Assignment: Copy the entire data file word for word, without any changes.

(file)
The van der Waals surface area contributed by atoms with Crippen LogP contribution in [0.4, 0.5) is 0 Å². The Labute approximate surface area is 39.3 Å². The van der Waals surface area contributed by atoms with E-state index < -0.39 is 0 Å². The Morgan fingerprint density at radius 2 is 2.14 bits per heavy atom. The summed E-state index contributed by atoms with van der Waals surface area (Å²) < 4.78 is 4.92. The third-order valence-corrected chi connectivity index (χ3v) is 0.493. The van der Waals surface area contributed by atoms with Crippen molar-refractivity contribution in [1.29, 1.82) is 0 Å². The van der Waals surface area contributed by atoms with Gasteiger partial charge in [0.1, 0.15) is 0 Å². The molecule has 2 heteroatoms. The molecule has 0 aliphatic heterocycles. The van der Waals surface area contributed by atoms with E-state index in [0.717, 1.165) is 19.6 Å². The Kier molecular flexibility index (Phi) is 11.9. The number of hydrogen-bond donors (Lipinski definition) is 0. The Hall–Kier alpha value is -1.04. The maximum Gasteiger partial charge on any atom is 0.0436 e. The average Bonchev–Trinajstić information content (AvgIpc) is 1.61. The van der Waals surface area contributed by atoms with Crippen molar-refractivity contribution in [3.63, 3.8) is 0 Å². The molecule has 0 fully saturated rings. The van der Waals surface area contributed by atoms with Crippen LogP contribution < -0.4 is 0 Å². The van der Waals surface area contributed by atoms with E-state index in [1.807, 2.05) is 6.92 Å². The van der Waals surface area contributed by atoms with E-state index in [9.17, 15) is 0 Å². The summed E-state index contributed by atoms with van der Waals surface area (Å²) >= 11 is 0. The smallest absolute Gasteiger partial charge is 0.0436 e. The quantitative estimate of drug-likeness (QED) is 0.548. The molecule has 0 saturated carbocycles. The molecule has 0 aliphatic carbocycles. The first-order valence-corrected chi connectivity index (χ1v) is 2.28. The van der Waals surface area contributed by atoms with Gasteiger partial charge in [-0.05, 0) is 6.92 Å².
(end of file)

The van der Waals surface area contributed by atoms with Crippen LogP contribution in [0.4, 0.5) is 0 Å². The Labute approximate surface area is 39.3 Å². The van der Waals surface area contributed by atoms with E-state index < -0.39 is 0 Å². The Morgan fingerprint density at radius 2 is 2.14 bits per heavy atom. The summed E-state index contributed by atoms with van der Waals surface area (Å²) < 4.78 is 4.92. The third-order valence-corrected chi connectivity index (χ3v) is 0.493. The van der Waals surface area contributed by atoms with Crippen molar-refractivity contribution in [1.29, 1.82) is 0 Å². The van der Waals surface area contributed by atoms with Gasteiger partial charge in [0.1, 0.15) is 0 Å². The molecule has 2 heteroatoms. The molecule has 0 aliphatic heterocycles. The van der Waals surface area contributed by atoms with E-state index in [0.717, 1.165) is 19.6 Å². The Kier molecular flexibility index (Phi) is 11.9. The number of hydrogen-bond donors (Lipinski definition) is 0. The Hall–Kier alpha value is -1.04. The maximum Gasteiger partial charge on any atom is 0.0436 e. The average Bonchev–Trinajstić information content (AvgIpc) is 1.61. The van der Waals surface area contributed by atoms with Crippen molar-refractivity contribution in [3.63, 3.8) is 0 Å². The molecule has 0 fully saturated rings. The van der Waals surface area contributed by atoms with Crippen LogP contribution < -0.4 is 0 Å². The van der Waals surface area contributed by atoms with E-state index in [1.807, 2.05) is 6.92 Å². The van der Waals surface area contributed by atoms with E-state index in [9.17, 15) is 0 Å². The summed E-state index contributed by atoms with van der Waals surface area (Å²) >= 11 is 0. The smallest absolute Gasteiger partial charge is 0.0436 e. The quantitative estimate of drug-likeness (QED) is 0.548. The molecule has 0 saturated carbocycles. The molecule has 0 aliphatic carbocycles. The first-order valence-corrected chi connectivity index (χ1v) is 2.28. The van der Waals surface area contributed by atoms with Gasteiger partial charge in [-0.05, 0) is 6.92 Å².